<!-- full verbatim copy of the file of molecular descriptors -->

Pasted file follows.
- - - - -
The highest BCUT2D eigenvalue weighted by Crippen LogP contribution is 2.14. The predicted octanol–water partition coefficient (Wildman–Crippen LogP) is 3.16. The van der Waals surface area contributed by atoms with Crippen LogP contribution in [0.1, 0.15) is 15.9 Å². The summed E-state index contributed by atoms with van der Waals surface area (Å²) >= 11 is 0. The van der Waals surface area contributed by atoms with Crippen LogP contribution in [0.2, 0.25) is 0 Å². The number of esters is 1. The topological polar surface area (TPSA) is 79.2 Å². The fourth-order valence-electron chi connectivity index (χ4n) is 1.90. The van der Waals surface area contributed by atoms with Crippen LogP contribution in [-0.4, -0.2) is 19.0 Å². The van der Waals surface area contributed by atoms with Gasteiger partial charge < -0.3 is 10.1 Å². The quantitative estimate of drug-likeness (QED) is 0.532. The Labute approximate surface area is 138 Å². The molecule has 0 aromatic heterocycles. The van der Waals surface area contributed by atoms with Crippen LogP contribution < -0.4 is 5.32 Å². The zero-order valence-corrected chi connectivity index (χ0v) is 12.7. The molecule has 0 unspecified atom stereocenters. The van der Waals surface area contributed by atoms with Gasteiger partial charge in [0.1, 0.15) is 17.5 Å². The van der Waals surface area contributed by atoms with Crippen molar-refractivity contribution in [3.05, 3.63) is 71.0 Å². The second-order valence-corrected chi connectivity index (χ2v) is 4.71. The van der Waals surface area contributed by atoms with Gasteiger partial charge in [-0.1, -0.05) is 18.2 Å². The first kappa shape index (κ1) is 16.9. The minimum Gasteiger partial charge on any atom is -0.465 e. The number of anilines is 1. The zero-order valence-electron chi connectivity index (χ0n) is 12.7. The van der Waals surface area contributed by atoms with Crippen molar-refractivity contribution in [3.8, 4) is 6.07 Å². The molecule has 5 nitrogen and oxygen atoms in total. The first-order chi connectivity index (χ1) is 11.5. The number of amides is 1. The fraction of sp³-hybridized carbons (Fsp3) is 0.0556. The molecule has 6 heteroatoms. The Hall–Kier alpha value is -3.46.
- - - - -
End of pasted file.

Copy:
The highest BCUT2D eigenvalue weighted by Crippen LogP contribution is 2.14. The predicted octanol–water partition coefficient (Wildman–Crippen LogP) is 3.16. The van der Waals surface area contributed by atoms with Crippen LogP contribution in [0.1, 0.15) is 15.9 Å². The summed E-state index contributed by atoms with van der Waals surface area (Å²) >= 11 is 0. The van der Waals surface area contributed by atoms with Crippen LogP contribution in [0.2, 0.25) is 0 Å². The number of esters is 1. The topological polar surface area (TPSA) is 79.2 Å². The fourth-order valence-electron chi connectivity index (χ4n) is 1.90. The van der Waals surface area contributed by atoms with Crippen LogP contribution in [-0.4, -0.2) is 19.0 Å². The van der Waals surface area contributed by atoms with Gasteiger partial charge < -0.3 is 10.1 Å². The quantitative estimate of drug-likeness (QED) is 0.532. The Labute approximate surface area is 138 Å². The molecule has 0 aromatic heterocycles. The van der Waals surface area contributed by atoms with Crippen LogP contribution < -0.4 is 5.32 Å². The zero-order valence-corrected chi connectivity index (χ0v) is 12.7. The molecule has 0 unspecified atom stereocenters. The van der Waals surface area contributed by atoms with Gasteiger partial charge in [0.1, 0.15) is 17.5 Å². The van der Waals surface area contributed by atoms with Crippen molar-refractivity contribution in [3.05, 3.63) is 71.0 Å². The second-order valence-corrected chi connectivity index (χ2v) is 4.71. The van der Waals surface area contributed by atoms with Gasteiger partial charge in [-0.1, -0.05) is 18.2 Å². The first kappa shape index (κ1) is 16.9. The minimum Gasteiger partial charge on any atom is -0.465 e. The number of anilines is 1. The zero-order valence-electron chi connectivity index (χ0n) is 12.7. The van der Waals surface area contributed by atoms with Crippen molar-refractivity contribution in [3.8, 4) is 6.07 Å². The molecule has 5 nitrogen and oxygen atoms in total. The first-order chi connectivity index (χ1) is 11.5. The number of amides is 1. The fraction of sp³-hybridized carbons (Fsp3) is 0.0556. The molecule has 6 heteroatoms. The Hall–Kier alpha value is -3.46.